Nepal has plunged deeper into political crisis as Prime Minister Baburam Bhattarai's cabinet has resigned to make way for the new government, which will be tasked with penning the much-delayed constitution.
On Friday, Nepal's political parties reached an agreement to form a new coalition government, whose task will be to draft a new constitution for Nepal by May 27.
A new constitution is considered a key part of the peace process in Nepal which took off in 2006 after the monarchy was abolished and Nepal's Maoists gave up their armed revolt to join the political process.
Nepal's Constituent Assembly was elected in 2008 with a mandate to draft a constitution for ‘the new Nepal' in two years. Nepal's Supreme Court has repeatedly extended the tenure of the Constituent Assembly after it failed on more than one occasion to formulate a constitution. However, this time, says the apex court, the deadline will not be renewed.
According to various media reports, Ram Rijan Yadav, Prime Minister Bhattarai's press adviser, said on Friday the new government would include members of all major political parties.
"Once the constitution process is complete, the prime minister will step down and hand over power," Yadav said.
May 27 deadline
But Nepalese observers are pessimistic about the whole exercise and say it is unlikely that the new coalition will be able to draft the constitution by May 27.
Kathmandu-based Nepalese journalist Yuvaraj Ghimire told DW that the only way out of this constitutional crisis was an "imposed constitution."
"During the past four years, the Nepalese people have never been involved in the constitution-making process,” said Ghimire, adding that the people's demands had not yet been addressed. “Political parties are divided on various issues such as what kind of government system Nepal will have; will the president be directly elected; and will the prime minster be elected by parliament or through the direct vote of the people?" said Ghimire.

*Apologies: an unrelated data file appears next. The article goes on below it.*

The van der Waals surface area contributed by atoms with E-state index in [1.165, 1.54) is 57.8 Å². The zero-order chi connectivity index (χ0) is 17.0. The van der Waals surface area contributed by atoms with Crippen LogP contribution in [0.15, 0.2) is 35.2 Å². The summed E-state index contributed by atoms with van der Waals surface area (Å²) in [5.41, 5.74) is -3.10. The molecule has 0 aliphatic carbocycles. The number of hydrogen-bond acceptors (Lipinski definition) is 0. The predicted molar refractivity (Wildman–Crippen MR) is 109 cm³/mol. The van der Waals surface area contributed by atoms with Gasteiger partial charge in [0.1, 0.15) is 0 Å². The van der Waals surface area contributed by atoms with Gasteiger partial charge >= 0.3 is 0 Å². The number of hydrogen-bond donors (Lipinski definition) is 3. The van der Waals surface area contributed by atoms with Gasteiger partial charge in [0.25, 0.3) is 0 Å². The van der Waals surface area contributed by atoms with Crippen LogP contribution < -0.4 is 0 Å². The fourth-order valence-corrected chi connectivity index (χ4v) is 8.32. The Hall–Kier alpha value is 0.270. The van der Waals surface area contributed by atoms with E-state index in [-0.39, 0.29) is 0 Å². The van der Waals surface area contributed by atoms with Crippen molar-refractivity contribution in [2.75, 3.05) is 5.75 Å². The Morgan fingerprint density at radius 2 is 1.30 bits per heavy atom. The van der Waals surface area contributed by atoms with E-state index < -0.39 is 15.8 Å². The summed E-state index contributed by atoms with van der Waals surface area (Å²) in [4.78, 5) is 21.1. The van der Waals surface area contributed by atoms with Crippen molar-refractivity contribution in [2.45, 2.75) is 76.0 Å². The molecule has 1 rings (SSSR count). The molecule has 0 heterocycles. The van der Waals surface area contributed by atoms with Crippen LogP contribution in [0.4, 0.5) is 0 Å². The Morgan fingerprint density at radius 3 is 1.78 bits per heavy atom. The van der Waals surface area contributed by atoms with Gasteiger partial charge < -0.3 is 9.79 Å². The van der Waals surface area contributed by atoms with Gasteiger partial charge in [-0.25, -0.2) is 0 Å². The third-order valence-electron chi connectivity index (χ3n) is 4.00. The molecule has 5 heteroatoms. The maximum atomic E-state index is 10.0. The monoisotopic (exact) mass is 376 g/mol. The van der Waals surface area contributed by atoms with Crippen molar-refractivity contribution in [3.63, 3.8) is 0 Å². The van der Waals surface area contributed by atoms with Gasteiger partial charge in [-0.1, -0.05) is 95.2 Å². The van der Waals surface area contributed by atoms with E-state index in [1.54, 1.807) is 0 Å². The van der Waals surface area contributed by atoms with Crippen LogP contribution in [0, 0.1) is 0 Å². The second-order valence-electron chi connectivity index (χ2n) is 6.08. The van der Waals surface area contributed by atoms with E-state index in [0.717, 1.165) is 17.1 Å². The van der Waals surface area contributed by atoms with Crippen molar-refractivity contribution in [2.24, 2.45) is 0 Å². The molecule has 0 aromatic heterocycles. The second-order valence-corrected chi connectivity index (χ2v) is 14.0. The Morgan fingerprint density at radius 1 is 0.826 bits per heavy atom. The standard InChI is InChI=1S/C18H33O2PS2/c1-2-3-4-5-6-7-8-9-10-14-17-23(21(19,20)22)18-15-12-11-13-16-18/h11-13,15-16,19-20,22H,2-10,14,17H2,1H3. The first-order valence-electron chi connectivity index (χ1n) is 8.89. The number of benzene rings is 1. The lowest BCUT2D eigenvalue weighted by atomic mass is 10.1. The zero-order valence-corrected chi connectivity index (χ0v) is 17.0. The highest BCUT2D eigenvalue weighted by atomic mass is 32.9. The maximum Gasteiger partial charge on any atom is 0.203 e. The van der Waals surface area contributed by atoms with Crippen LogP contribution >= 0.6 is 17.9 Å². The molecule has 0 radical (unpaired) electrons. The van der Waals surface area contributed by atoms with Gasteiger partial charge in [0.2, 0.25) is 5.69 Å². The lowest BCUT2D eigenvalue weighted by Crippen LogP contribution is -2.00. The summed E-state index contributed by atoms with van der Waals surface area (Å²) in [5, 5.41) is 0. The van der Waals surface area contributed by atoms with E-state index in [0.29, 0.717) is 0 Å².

Nepalese political analysts are of the opinion that political parties in Nepal only want to prolong their stay in power without constitutional accountability. They say people's frustration is growing in Nepal due to this protracted constitutional dilemma.
Dream of a republic
Dr. KB Rokaya, member of Nepal's National Human Rights Commission, told DW that the people of Nepal wanted a constitution which guaranteed a secular republic.
"There are three major demands of the Nepalese people: Nepal should be a republic; it should be declared a secular state; and its constitution should assure a federal system of government," said Dr. Rokaya, who believed the main disagreement between the political parties was over the federal system of government.
Dr. Rokaya further said that his commission had recommended that Nepal should have a "human rights-friendly" constitution in which the rights of women, children, workers and minorities were assured. He said though the overall situation of human rights had improved in Nepal, a lot more still needed to be done.
Ghimire said he feared the possibility of an outbreak of anarchy in Nepal if the peace process failed; but he did not expect Maoists to take up arms again.
Author: Shamil Shams
Editor: Sarah Berning